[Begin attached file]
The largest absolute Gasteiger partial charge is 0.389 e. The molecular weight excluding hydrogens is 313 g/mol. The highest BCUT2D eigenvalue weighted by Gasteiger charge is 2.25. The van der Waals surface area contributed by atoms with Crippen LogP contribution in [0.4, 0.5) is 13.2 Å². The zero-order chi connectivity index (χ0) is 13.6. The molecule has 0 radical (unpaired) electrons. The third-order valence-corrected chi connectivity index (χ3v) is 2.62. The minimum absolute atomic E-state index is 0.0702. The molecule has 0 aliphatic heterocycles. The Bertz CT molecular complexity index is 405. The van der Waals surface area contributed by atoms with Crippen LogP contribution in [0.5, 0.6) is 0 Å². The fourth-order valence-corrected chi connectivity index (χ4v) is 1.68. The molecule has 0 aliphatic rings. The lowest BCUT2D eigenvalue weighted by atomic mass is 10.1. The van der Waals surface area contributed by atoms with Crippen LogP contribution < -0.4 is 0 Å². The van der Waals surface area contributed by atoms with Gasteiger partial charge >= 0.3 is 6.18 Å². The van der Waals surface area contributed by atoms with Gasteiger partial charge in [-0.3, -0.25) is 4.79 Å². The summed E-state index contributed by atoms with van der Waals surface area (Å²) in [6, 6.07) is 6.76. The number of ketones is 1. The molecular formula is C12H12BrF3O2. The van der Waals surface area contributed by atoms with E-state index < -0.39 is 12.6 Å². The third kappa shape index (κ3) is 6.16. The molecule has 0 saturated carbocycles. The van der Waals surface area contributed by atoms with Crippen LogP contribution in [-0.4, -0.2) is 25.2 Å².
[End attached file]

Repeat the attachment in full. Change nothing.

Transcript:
The largest absolute Gasteiger partial charge is 0.389 e. The molecular weight excluding hydrogens is 313 g/mol. The highest BCUT2D eigenvalue weighted by Gasteiger charge is 2.25. The van der Waals surface area contributed by atoms with Crippen LogP contribution in [0.4, 0.5) is 13.2 Å². The zero-order chi connectivity index (χ0) is 13.6. The molecule has 0 radical (unpaired) electrons. The third-order valence-corrected chi connectivity index (χ3v) is 2.62. The minimum absolute atomic E-state index is 0.0702. The molecule has 0 aliphatic heterocycles. The Bertz CT molecular complexity index is 405. The van der Waals surface area contributed by atoms with Crippen LogP contribution in [0.5, 0.6) is 0 Å². The fourth-order valence-corrected chi connectivity index (χ4v) is 1.68. The molecule has 0 aliphatic rings. The lowest BCUT2D eigenvalue weighted by atomic mass is 10.1. The van der Waals surface area contributed by atoms with Crippen LogP contribution < -0.4 is 0 Å². The van der Waals surface area contributed by atoms with Gasteiger partial charge >= 0.3 is 6.18 Å². The van der Waals surface area contributed by atoms with Gasteiger partial charge in [-0.3, -0.25) is 4.79 Å². The summed E-state index contributed by atoms with van der Waals surface area (Å²) in [6, 6.07) is 6.76. The number of ketones is 1. The molecular formula is C12H12BrF3O2. The van der Waals surface area contributed by atoms with E-state index < -0.39 is 12.6 Å². The third kappa shape index (κ3) is 6.16. The molecule has 0 saturated carbocycles. The van der Waals surface area contributed by atoms with Crippen LogP contribution in [-0.4, -0.2) is 25.2 Å².